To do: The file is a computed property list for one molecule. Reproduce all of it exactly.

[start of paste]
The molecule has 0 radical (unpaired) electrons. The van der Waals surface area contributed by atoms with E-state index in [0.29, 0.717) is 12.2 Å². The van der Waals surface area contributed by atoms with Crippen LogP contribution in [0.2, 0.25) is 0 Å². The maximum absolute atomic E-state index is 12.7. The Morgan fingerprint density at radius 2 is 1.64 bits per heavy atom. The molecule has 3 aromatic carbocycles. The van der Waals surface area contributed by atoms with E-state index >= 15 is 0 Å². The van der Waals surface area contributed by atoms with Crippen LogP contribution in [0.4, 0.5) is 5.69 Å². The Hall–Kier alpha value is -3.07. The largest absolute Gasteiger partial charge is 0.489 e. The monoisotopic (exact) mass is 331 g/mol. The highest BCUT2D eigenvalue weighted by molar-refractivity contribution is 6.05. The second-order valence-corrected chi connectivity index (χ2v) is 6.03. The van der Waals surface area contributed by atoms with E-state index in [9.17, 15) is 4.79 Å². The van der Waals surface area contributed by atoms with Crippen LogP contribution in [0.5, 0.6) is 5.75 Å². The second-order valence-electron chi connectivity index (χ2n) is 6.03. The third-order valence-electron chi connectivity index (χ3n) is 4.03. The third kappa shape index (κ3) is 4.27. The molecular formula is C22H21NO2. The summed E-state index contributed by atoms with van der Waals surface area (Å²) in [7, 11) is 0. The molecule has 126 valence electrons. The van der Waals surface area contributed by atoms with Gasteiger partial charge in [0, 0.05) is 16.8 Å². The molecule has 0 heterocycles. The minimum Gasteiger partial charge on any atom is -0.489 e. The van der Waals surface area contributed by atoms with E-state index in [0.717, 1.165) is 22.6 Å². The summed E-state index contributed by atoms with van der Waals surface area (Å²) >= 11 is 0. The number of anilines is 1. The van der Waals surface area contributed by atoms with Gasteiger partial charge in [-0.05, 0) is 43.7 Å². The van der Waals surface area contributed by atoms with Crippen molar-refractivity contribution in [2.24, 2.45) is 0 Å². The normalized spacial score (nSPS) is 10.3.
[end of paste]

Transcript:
The molecule has 0 radical (unpaired) electrons. The van der Waals surface area contributed by atoms with E-state index in [0.29, 0.717) is 12.2 Å². The van der Waals surface area contributed by atoms with Crippen LogP contribution in [0.2, 0.25) is 0 Å². The maximum absolute atomic E-state index is 12.7. The Morgan fingerprint density at radius 2 is 1.64 bits per heavy atom. The molecule has 3 aromatic carbocycles. The van der Waals surface area contributed by atoms with E-state index >= 15 is 0 Å². The van der Waals surface area contributed by atoms with Crippen LogP contribution in [0.4, 0.5) is 5.69 Å². The Hall–Kier alpha value is -3.07. The largest absolute Gasteiger partial charge is 0.489 e. The monoisotopic (exact) mass is 331 g/mol. The highest BCUT2D eigenvalue weighted by molar-refractivity contribution is 6.05. The second-order valence-corrected chi connectivity index (χ2v) is 6.03. The van der Waals surface area contributed by atoms with E-state index in [9.17, 15) is 4.79 Å². The van der Waals surface area contributed by atoms with Crippen LogP contribution in [0.5, 0.6) is 5.75 Å². The second-order valence-electron chi connectivity index (χ2n) is 6.03. The third-order valence-electron chi connectivity index (χ3n) is 4.03. The third kappa shape index (κ3) is 4.27. The molecular formula is C22H21NO2. The summed E-state index contributed by atoms with van der Waals surface area (Å²) in [7, 11) is 0. The molecule has 126 valence electrons. The van der Waals surface area contributed by atoms with Gasteiger partial charge in [0, 0.05) is 16.8 Å². The molecule has 0 heterocycles. The minimum Gasteiger partial charge on any atom is -0.489 e. The van der Waals surface area contributed by atoms with E-state index in [0.717, 1.165) is 22.6 Å². The summed E-state index contributed by atoms with van der Waals surface area (Å²) >= 11 is 0. The number of anilines is 1. The van der Waals surface area contributed by atoms with Gasteiger partial charge in [-0.05, 0) is 43.7 Å². The van der Waals surface area contributed by atoms with Crippen molar-refractivity contribution in [2.24, 2.45) is 0 Å². The normalized spacial score (nSPS) is 10.3.